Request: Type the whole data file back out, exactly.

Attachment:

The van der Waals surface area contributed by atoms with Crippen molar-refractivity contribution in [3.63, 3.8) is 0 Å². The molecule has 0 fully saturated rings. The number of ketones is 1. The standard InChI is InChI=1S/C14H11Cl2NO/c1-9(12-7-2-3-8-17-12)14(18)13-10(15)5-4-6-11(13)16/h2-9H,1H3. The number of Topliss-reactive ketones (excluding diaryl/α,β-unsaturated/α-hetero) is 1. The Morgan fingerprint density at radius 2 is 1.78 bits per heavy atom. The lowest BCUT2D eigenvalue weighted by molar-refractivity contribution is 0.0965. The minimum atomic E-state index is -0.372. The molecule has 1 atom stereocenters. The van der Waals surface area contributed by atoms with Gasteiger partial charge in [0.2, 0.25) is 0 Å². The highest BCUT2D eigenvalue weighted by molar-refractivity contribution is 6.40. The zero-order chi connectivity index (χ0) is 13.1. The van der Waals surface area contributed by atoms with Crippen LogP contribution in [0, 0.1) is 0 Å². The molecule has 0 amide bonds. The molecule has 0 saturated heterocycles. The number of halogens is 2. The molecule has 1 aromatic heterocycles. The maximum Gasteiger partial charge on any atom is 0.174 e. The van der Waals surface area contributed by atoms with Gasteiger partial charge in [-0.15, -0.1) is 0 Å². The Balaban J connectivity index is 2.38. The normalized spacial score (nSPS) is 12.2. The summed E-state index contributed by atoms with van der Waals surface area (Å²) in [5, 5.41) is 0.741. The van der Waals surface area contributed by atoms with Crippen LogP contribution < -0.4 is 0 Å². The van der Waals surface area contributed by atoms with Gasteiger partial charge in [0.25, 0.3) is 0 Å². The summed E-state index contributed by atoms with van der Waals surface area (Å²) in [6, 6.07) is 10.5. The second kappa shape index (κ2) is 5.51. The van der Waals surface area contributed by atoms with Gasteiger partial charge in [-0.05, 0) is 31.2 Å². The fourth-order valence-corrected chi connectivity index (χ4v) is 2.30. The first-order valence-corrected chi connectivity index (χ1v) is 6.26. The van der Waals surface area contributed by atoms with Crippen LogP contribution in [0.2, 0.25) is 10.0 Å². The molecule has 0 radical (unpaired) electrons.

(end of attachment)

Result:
The van der Waals surface area contributed by atoms with Crippen molar-refractivity contribution in [3.63, 3.8) is 0 Å². The molecule has 0 fully saturated rings. The number of ketones is 1. The standard InChI is InChI=1S/C14H11Cl2NO/c1-9(12-7-2-3-8-17-12)14(18)13-10(15)5-4-6-11(13)16/h2-9H,1H3. The number of Topliss-reactive ketones (excluding diaryl/α,β-unsaturated/α-hetero) is 1. The Morgan fingerprint density at radius 2 is 1.78 bits per heavy atom. The lowest BCUT2D eigenvalue weighted by molar-refractivity contribution is 0.0965. The minimum atomic E-state index is -0.372. The molecule has 1 atom stereocenters. The van der Waals surface area contributed by atoms with Gasteiger partial charge in [0.2, 0.25) is 0 Å². The highest BCUT2D eigenvalue weighted by molar-refractivity contribution is 6.40. The zero-order chi connectivity index (χ0) is 13.1. The van der Waals surface area contributed by atoms with Crippen LogP contribution in [0, 0.1) is 0 Å². The molecule has 0 amide bonds. The molecule has 0 saturated heterocycles. The number of halogens is 2. The molecule has 1 aromatic heterocycles. The maximum Gasteiger partial charge on any atom is 0.174 e. The van der Waals surface area contributed by atoms with Gasteiger partial charge in [-0.15, -0.1) is 0 Å². The Balaban J connectivity index is 2.38. The normalized spacial score (nSPS) is 12.2. The summed E-state index contributed by atoms with van der Waals surface area (Å²) in [5, 5.41) is 0.741. The van der Waals surface area contributed by atoms with Crippen LogP contribution < -0.4 is 0 Å². The van der Waals surface area contributed by atoms with Gasteiger partial charge in [0.25, 0.3) is 0 Å². The summed E-state index contributed by atoms with van der Waals surface area (Å²) in [6, 6.07) is 10.5. The second kappa shape index (κ2) is 5.51. The van der Waals surface area contributed by atoms with Gasteiger partial charge in [-0.05, 0) is 31.2 Å². The fourth-order valence-corrected chi connectivity index (χ4v) is 2.30. The first-order valence-corrected chi connectivity index (χ1v) is 6.26. The van der Waals surface area contributed by atoms with Crippen LogP contribution in [0.2, 0.25) is 10.0 Å². The molecule has 0 radical (unpaired) electrons.